|Grand Central |
by Julianna Baggot
Why would anyone want to leave a perfectly safe, protected environment like "The Dome" after a nuclear detonation, especially when those who survived outside The Dome are dangerous, hungry mutants? Partridge wants to leave, but only because he believes his mother may be alive and living somewhere amongst the "Wretches" outside, and he knows he has to find her. After his escape, he meets Pressia, running for her life from the deadly OSR, a militant organization that rules the new world. Unexpectedly, the two join forces, but neither can anticipate the truths nor the treachery their partnership will uncover.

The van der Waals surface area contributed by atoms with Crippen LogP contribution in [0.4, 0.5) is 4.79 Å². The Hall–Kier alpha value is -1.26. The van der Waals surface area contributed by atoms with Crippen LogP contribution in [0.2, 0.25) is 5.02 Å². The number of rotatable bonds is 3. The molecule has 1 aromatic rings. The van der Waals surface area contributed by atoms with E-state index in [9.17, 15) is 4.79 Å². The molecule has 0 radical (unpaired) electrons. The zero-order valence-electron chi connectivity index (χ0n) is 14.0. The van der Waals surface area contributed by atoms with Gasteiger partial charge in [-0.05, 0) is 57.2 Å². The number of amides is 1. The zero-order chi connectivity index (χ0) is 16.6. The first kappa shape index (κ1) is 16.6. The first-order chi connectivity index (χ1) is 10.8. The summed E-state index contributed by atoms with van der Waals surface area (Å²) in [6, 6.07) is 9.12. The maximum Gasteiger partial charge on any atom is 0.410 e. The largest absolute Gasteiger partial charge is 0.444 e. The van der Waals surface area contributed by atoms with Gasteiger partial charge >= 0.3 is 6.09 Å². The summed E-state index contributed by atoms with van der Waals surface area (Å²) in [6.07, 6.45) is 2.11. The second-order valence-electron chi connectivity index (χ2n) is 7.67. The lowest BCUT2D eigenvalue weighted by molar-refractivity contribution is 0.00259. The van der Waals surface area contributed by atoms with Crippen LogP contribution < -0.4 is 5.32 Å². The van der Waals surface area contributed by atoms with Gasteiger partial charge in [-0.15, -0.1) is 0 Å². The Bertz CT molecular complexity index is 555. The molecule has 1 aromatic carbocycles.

What makes this novel unique might also be its only real weakness. The Wretches who live outside the dome all have experienced scars, deformities, mutations or fusions as a result of the nuclear detonation. This is science fiction and some stretching is required, but it’s hard to imagine people with birds, dogs, rocks, and even other people fused to their bodies; it’s even harder to imagine both humans and creatures still living after such a fusion. And yet, it is that very quirky detail that adds flavor to the work and sets this novel apart from a sea of post-apocalyptic works. The author makes the reader see these creatures and this scorched earth through incredibly descriptive language. Pressia survives with a doll head fused to her hand, her grandfather has a fan fused in his throat, Pressia’s nemesis-turned-friend, Bradwell ,survives with birds "nesting" in his back, and El Capitan, the vicious and emotionally broken OSR captain, lives with his brother Helmud fused to his back. Perhaps these deformities, and the deformities of every character outside the Dome, every character who is not "Pure," add a fascinating, morbid level of interest to the novel. Told in the alternating voices of Pressia and Partridge, the story contains plenty of fighting and bloody battles along the way to satisfy even the most hard-core zombie fans, while at the same time keeping characters realistically drawn with very human weaknesses and emotions. But what really cements the story and makes it enjoyable are the clues that Pressia and Partridge uncover on their journey, unexpected clues that reveal secrets about the past neither could have ever imagined—secrets and new evidence that those who think they are safe in the Dome may be even more at risk than the Wretches outside.